If life on other planets is potentially fundamentally different from life on Earth, what possibilities do we have for detecting it as such?
There are a number of key physical and chemical characteristics that all living organisms share.These include the existence of an external boundary to the environment, the ability to grow and reproduce and the evolutionary ability to adapt to certain environmental conditions.
Can we determine from the surface of Earth whether there is life on Venus?
No, in order to look for life on Venus, we must carry out investigations in-situ.
What form could life take on Venus?
If we do actually find life on Venus, it will probably be in the form of unicellular organisms or simple multicellular organisms. Spectral analyses of the cloud layers of Venus suggest the presence of such organisms in the atmosphere. Until 700 million years ago, higher life forms could have existed on the surface of Venus. Simulations carried out by NASA’s Goddard Institute for Space Studies have shown that Venus may have been covered by oceans with mild temperatures for two to three billion years. This time span would have allowed the emergence of higher forms of life. However, they are unlikely to have survived the onset of the self-reinforcing greenhouse effect and the resulting conditions that we find on Venus today.
In 2012, the images of the Soviet Venera missions were re-evaluated for publication in the International Journal of Astronomy and Astrophysics, and the author claims to have discovered structures in the images that indicate the existence of higher forms of life on Venus. What is your take on that?
When you look at the pictures, it is important not to forget that they were taken on the surface of Venus, where technical equipment survives only a few minutes to a couple of hours. It is therefore conceivable that the structures described are actually artifacts. Besides, the names of the objects make me wonder. Mention is made of leaves, an owl and a scorpion, among other things. Although the author points out that the names are based purely on the external form of the objects, analogies to earthly forms of life are repeatedly used in the text. All in all, the information loses its scientific value as a result of this. A different wording would certainly have been more appropriate here.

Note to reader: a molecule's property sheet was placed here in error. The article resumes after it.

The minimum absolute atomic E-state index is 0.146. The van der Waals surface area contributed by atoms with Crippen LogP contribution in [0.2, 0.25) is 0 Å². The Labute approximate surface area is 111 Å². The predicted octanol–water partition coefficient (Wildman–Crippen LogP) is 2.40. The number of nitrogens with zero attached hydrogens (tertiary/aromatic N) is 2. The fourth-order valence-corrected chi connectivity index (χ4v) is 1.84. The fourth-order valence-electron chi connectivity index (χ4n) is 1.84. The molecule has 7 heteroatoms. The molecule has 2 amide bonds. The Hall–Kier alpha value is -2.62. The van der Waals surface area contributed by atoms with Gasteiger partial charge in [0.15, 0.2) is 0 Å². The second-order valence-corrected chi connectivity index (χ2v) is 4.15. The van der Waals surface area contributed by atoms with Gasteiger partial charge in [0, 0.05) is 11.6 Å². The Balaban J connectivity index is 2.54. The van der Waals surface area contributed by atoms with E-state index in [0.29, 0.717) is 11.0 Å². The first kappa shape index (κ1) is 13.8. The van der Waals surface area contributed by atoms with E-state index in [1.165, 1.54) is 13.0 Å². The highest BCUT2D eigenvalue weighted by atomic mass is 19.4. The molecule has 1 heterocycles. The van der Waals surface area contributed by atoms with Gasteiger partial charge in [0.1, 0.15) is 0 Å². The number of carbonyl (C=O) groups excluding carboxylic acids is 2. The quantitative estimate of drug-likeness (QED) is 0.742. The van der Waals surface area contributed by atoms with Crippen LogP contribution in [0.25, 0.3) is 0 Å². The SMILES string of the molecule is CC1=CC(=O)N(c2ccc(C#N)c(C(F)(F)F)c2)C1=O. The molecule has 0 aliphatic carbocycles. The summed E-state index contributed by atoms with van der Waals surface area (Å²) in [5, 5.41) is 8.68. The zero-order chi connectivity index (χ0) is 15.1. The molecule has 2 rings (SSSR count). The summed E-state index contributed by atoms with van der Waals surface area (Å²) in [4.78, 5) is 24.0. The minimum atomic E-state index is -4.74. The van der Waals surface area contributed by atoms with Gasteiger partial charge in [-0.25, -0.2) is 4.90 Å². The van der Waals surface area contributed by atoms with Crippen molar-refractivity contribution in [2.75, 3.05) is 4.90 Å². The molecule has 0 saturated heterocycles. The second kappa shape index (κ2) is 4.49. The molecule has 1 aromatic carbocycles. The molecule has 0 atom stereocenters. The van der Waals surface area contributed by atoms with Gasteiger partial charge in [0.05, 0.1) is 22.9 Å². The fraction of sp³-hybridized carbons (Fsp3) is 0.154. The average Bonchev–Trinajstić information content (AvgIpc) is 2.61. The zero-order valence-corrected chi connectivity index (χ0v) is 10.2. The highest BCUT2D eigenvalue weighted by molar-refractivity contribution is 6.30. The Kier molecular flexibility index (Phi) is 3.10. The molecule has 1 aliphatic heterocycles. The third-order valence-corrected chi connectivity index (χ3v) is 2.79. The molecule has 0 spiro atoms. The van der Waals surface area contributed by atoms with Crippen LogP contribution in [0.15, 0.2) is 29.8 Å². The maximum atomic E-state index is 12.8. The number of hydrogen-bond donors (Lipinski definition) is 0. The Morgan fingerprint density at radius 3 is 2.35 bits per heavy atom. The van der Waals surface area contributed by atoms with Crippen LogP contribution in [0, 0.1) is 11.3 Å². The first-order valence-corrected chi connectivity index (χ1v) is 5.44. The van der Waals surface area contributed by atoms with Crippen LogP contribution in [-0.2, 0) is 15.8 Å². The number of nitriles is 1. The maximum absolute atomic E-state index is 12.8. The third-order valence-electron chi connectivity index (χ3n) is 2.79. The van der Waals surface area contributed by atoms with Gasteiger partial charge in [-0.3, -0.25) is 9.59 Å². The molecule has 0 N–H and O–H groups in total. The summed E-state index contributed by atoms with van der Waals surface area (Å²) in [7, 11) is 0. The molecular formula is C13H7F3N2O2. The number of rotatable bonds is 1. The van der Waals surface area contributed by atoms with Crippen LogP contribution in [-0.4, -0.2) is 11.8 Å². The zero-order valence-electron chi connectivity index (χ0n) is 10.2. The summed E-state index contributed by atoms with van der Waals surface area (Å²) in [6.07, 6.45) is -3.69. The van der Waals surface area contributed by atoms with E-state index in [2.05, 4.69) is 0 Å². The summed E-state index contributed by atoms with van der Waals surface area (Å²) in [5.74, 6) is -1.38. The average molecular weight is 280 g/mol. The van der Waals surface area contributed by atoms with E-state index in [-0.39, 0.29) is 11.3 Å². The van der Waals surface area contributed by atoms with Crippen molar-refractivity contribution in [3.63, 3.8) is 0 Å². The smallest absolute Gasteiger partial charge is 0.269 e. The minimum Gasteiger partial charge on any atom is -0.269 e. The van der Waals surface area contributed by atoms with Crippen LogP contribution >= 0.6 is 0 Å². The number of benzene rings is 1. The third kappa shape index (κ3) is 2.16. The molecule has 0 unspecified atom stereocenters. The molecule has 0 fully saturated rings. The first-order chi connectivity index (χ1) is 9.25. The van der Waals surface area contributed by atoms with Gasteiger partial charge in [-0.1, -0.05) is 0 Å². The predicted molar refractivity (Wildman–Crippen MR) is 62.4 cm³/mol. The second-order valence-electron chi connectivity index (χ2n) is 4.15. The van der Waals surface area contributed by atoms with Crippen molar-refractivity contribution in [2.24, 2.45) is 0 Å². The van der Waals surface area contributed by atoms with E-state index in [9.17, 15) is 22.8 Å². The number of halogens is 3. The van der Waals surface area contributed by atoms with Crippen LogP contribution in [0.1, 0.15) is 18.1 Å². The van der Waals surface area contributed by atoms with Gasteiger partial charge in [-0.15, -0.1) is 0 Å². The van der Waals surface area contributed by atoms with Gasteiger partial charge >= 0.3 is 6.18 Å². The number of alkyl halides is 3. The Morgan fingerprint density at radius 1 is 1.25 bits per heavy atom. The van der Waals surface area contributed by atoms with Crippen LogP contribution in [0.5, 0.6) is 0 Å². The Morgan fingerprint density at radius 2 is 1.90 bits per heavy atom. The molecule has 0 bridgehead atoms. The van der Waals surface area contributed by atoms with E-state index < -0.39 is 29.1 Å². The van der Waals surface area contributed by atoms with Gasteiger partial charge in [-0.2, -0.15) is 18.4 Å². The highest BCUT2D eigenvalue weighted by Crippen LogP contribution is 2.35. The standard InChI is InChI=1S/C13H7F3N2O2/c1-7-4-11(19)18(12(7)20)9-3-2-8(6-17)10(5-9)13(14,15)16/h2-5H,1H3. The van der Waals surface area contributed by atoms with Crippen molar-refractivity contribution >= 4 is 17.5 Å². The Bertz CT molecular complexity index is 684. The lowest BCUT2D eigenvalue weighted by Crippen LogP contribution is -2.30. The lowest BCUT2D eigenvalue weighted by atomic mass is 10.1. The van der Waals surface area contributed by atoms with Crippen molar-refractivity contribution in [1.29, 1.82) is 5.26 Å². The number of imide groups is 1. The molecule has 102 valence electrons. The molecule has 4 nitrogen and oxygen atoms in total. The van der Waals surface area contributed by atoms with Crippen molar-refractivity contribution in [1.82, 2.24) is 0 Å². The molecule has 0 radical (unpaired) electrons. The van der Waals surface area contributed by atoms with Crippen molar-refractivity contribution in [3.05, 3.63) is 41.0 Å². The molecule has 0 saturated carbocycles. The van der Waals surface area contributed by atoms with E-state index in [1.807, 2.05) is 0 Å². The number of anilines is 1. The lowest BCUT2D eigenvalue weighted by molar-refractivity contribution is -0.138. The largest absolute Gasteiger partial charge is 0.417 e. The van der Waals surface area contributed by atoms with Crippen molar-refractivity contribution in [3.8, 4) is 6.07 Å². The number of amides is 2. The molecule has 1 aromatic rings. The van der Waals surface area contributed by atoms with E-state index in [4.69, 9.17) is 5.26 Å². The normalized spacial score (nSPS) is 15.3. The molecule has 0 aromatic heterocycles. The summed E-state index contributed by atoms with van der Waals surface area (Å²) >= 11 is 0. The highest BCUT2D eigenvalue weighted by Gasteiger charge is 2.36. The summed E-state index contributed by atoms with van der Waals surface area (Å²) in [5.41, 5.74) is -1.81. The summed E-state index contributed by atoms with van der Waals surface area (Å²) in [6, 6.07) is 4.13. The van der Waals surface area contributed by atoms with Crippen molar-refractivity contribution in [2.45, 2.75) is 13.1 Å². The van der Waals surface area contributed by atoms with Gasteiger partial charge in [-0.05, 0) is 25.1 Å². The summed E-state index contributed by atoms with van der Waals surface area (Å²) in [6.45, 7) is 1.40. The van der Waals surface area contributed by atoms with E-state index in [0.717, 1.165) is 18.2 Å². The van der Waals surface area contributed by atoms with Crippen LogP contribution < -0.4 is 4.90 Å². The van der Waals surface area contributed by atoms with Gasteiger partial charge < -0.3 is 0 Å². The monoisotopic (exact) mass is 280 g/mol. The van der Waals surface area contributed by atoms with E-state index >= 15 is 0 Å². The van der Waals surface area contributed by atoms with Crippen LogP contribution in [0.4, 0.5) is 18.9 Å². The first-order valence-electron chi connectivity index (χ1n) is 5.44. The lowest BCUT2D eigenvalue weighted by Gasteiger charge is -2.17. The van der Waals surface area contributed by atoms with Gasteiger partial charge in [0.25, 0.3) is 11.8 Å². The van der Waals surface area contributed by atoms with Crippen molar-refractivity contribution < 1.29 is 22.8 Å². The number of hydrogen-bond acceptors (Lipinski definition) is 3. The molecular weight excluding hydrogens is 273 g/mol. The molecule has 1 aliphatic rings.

If we were to actually discover life on Venus, would that also have any benefit for Earth?
Yes, absolutely. If we assume that Venus has progressed further than Earth in its evolutionary history, we can possibly gain an idea of what lies ahead for our home planet on the basis of what we find on Venus today. So far, our knowledge of Venus is more than rudimentary. One major challenge, however, is to engineer equipment that is able to withstand conditions on Venus over an extended period of time. Long-term observations are necessary to determine whether there is life on Venus. However, these observations should not concentrate solely on searching for carbon-based organisms but rather on looking for the key characteristics of life, such as changes in mass through growth and reproduction. It is possible that these key characteristics will lead us to completely new aspects of life that we have previously not encountered on Earth. That would be a sensation that would surely have serious implications for our understanding of biology on Earth.